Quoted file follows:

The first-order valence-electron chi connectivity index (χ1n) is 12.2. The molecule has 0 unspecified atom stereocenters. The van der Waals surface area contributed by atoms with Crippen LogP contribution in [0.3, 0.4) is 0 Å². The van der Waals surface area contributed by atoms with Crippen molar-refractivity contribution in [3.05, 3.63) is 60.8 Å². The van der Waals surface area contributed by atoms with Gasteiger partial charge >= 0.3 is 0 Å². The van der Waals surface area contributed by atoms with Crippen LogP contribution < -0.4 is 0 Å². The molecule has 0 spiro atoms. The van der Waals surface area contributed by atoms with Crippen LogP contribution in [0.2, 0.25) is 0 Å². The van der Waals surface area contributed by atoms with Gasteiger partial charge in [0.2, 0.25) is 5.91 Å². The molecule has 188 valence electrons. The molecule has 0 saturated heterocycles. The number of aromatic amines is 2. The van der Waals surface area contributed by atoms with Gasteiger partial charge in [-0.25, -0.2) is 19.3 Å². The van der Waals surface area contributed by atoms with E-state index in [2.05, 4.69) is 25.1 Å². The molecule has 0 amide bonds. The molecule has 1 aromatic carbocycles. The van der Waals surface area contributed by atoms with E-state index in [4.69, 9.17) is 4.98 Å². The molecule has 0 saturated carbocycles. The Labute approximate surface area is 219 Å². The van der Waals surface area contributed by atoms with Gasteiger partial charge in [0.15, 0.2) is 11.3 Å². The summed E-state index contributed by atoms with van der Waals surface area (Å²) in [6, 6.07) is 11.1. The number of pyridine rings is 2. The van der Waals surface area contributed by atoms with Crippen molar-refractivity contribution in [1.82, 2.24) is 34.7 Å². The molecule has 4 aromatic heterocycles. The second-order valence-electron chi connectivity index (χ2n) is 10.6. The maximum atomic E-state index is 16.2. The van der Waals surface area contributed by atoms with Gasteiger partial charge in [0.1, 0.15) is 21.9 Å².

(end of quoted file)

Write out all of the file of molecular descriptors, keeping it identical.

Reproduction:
The first-order valence-electron chi connectivity index (χ1n) is 12.2. The molecule has 0 unspecified atom stereocenters. The van der Waals surface area contributed by atoms with Crippen LogP contribution in [0.3, 0.4) is 0 Å². The van der Waals surface area contributed by atoms with Crippen molar-refractivity contribution in [3.05, 3.63) is 60.8 Å². The van der Waals surface area contributed by atoms with Gasteiger partial charge >= 0.3 is 0 Å². The van der Waals surface area contributed by atoms with Crippen LogP contribution < -0.4 is 0 Å². The molecule has 0 spiro atoms. The van der Waals surface area contributed by atoms with Crippen LogP contribution in [0.2, 0.25) is 0 Å². The van der Waals surface area contributed by atoms with Gasteiger partial charge in [0.2, 0.25) is 5.91 Å². The molecule has 188 valence electrons. The molecule has 0 saturated heterocycles. The number of aromatic amines is 2. The van der Waals surface area contributed by atoms with Gasteiger partial charge in [-0.25, -0.2) is 19.3 Å². The van der Waals surface area contributed by atoms with E-state index in [2.05, 4.69) is 25.1 Å². The molecule has 0 amide bonds. The molecule has 1 aromatic carbocycles. The van der Waals surface area contributed by atoms with E-state index in [4.69, 9.17) is 4.98 Å². The molecule has 0 saturated carbocycles. The Labute approximate surface area is 219 Å². The van der Waals surface area contributed by atoms with Gasteiger partial charge in [0.15, 0.2) is 11.3 Å². The summed E-state index contributed by atoms with van der Waals surface area (Å²) in [6, 6.07) is 11.1. The number of pyridine rings is 2. The van der Waals surface area contributed by atoms with Crippen molar-refractivity contribution in [1.82, 2.24) is 34.7 Å². The molecule has 4 aromatic heterocycles. The second-order valence-electron chi connectivity index (χ2n) is 10.6. The maximum atomic E-state index is 16.2. The van der Waals surface area contributed by atoms with Gasteiger partial charge in [0.1, 0.15) is 21.9 Å².